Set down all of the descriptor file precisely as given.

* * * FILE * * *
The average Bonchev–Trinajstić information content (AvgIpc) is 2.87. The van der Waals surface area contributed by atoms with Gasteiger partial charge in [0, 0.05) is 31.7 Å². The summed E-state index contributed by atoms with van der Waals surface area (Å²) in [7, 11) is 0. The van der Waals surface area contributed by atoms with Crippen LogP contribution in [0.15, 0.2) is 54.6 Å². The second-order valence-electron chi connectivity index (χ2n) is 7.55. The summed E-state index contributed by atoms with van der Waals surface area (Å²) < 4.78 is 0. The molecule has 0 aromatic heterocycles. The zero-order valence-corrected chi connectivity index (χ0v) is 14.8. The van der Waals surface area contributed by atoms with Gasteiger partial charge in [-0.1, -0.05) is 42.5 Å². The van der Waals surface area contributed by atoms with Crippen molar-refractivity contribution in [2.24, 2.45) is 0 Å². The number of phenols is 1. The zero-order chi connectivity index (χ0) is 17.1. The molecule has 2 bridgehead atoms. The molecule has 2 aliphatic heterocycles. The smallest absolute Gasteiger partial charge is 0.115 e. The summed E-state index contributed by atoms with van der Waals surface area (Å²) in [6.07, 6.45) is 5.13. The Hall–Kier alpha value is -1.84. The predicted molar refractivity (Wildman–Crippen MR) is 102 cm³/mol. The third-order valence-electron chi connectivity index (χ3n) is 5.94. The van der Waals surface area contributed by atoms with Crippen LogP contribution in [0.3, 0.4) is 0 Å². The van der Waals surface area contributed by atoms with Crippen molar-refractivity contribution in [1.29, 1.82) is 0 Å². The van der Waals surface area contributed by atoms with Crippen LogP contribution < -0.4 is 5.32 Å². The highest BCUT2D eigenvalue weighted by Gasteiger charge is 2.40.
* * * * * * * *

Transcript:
The average Bonchev–Trinajstić information content (AvgIpc) is 2.87. The van der Waals surface area contributed by atoms with Gasteiger partial charge in [0, 0.05) is 31.7 Å². The summed E-state index contributed by atoms with van der Waals surface area (Å²) in [7, 11) is 0. The van der Waals surface area contributed by atoms with Crippen LogP contribution in [0.15, 0.2) is 54.6 Å². The second-order valence-electron chi connectivity index (χ2n) is 7.55. The summed E-state index contributed by atoms with van der Waals surface area (Å²) < 4.78 is 0. The molecule has 0 aromatic heterocycles. The zero-order valence-corrected chi connectivity index (χ0v) is 14.8. The van der Waals surface area contributed by atoms with Gasteiger partial charge in [-0.1, -0.05) is 42.5 Å². The van der Waals surface area contributed by atoms with Crippen molar-refractivity contribution in [2.24, 2.45) is 0 Å². The number of phenols is 1. The zero-order chi connectivity index (χ0) is 17.1. The molecule has 2 bridgehead atoms. The molecule has 2 aliphatic heterocycles. The smallest absolute Gasteiger partial charge is 0.115 e. The summed E-state index contributed by atoms with van der Waals surface area (Å²) in [6.07, 6.45) is 5.13. The Hall–Kier alpha value is -1.84. The predicted molar refractivity (Wildman–Crippen MR) is 102 cm³/mol. The third-order valence-electron chi connectivity index (χ3n) is 5.94. The van der Waals surface area contributed by atoms with Crippen LogP contribution in [0.3, 0.4) is 0 Å². The van der Waals surface area contributed by atoms with Crippen molar-refractivity contribution in [1.29, 1.82) is 0 Å². The van der Waals surface area contributed by atoms with Crippen LogP contribution < -0.4 is 5.32 Å². The highest BCUT2D eigenvalue weighted by Gasteiger charge is 2.40.